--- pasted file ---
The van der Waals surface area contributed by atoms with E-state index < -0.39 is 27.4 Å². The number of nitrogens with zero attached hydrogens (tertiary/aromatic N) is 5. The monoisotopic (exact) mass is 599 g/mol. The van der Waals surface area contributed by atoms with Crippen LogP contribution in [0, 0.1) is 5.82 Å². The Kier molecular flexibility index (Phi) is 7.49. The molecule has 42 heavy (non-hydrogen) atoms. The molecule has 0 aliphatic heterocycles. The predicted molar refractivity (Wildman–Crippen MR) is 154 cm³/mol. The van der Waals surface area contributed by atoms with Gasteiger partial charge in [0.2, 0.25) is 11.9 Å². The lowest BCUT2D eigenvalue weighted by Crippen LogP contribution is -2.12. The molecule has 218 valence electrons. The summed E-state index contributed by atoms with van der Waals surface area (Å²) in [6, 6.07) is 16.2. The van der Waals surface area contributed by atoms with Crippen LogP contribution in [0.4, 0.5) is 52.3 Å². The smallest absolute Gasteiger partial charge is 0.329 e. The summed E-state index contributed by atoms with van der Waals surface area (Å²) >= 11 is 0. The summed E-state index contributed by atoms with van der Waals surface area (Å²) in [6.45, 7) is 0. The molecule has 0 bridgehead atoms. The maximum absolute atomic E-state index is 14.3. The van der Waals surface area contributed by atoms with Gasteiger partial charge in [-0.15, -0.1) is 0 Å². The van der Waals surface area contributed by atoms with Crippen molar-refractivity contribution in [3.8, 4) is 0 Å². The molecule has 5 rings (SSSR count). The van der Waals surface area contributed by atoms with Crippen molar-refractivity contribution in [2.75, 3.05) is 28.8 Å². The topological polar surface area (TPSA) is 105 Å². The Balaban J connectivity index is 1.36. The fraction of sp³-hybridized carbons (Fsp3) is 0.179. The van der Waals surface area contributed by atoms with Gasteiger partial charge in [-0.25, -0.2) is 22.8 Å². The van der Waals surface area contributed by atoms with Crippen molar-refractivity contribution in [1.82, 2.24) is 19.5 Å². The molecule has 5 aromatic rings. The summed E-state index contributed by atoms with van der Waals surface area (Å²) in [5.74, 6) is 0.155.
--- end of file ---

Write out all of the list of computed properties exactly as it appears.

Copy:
The van der Waals surface area contributed by atoms with E-state index < -0.39 is 27.4 Å². The number of nitrogens with zero attached hydrogens (tertiary/aromatic N) is 5. The monoisotopic (exact) mass is 599 g/mol. The van der Waals surface area contributed by atoms with Crippen LogP contribution in [0, 0.1) is 5.82 Å². The Kier molecular flexibility index (Phi) is 7.49. The molecule has 42 heavy (non-hydrogen) atoms. The molecule has 0 aliphatic heterocycles. The predicted molar refractivity (Wildman–Crippen MR) is 154 cm³/mol. The van der Waals surface area contributed by atoms with Gasteiger partial charge in [0.2, 0.25) is 11.9 Å². The lowest BCUT2D eigenvalue weighted by Crippen LogP contribution is -2.12. The molecule has 218 valence electrons. The summed E-state index contributed by atoms with van der Waals surface area (Å²) in [6, 6.07) is 16.2. The van der Waals surface area contributed by atoms with Crippen LogP contribution in [0.4, 0.5) is 52.3 Å². The smallest absolute Gasteiger partial charge is 0.329 e. The summed E-state index contributed by atoms with van der Waals surface area (Å²) >= 11 is 0. The summed E-state index contributed by atoms with van der Waals surface area (Å²) in [6.45, 7) is 0. The molecule has 0 bridgehead atoms. The maximum absolute atomic E-state index is 14.3. The van der Waals surface area contributed by atoms with Gasteiger partial charge in [-0.15, -0.1) is 0 Å². The van der Waals surface area contributed by atoms with Crippen molar-refractivity contribution in [3.8, 4) is 0 Å². The molecule has 5 rings (SSSR count). The van der Waals surface area contributed by atoms with Crippen molar-refractivity contribution in [2.75, 3.05) is 28.8 Å². The topological polar surface area (TPSA) is 105 Å². The Balaban J connectivity index is 1.36. The fraction of sp³-hybridized carbons (Fsp3) is 0.179. The van der Waals surface area contributed by atoms with Gasteiger partial charge in [-0.25, -0.2) is 22.8 Å². The van der Waals surface area contributed by atoms with Crippen molar-refractivity contribution in [1.82, 2.24) is 19.5 Å². The molecule has 5 aromatic rings. The summed E-state index contributed by atoms with van der Waals surface area (Å²) in [5.74, 6) is 0.155.